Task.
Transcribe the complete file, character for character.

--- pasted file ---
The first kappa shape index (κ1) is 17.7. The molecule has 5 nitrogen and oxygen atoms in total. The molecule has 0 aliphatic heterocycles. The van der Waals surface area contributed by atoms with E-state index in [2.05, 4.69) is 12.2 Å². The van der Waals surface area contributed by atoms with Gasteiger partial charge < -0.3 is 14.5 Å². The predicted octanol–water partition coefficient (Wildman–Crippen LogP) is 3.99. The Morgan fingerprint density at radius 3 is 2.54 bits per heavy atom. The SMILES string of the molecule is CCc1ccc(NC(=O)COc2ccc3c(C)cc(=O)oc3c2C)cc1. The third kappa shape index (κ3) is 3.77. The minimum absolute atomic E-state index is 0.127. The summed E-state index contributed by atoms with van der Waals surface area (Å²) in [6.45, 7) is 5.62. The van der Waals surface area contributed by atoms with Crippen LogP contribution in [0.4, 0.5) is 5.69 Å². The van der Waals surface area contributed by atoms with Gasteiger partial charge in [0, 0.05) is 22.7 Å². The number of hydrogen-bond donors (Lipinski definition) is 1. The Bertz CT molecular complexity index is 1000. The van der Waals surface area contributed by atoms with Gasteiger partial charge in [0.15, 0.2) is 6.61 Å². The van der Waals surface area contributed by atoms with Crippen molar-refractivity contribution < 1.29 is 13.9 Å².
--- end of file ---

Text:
The first kappa shape index (κ1) is 17.7. The molecule has 5 nitrogen and oxygen atoms in total. The molecule has 0 aliphatic heterocycles. The van der Waals surface area contributed by atoms with E-state index in [2.05, 4.69) is 12.2 Å². The van der Waals surface area contributed by atoms with Gasteiger partial charge < -0.3 is 14.5 Å². The predicted octanol–water partition coefficient (Wildman–Crippen LogP) is 3.99. The Morgan fingerprint density at radius 3 is 2.54 bits per heavy atom. The SMILES string of the molecule is CCc1ccc(NC(=O)COc2ccc3c(C)cc(=O)oc3c2C)cc1. The third kappa shape index (κ3) is 3.77. The minimum absolute atomic E-state index is 0.127. The summed E-state index contributed by atoms with van der Waals surface area (Å²) in [6.45, 7) is 5.62. The van der Waals surface area contributed by atoms with Crippen LogP contribution in [0.4, 0.5) is 5.69 Å². The van der Waals surface area contributed by atoms with Gasteiger partial charge in [0, 0.05) is 22.7 Å². The number of hydrogen-bond donors (Lipinski definition) is 1. The Bertz CT molecular complexity index is 1000. The van der Waals surface area contributed by atoms with Gasteiger partial charge in [0.15, 0.2) is 6.61 Å². The van der Waals surface area contributed by atoms with Crippen molar-refractivity contribution < 1.29 is 13.9 Å².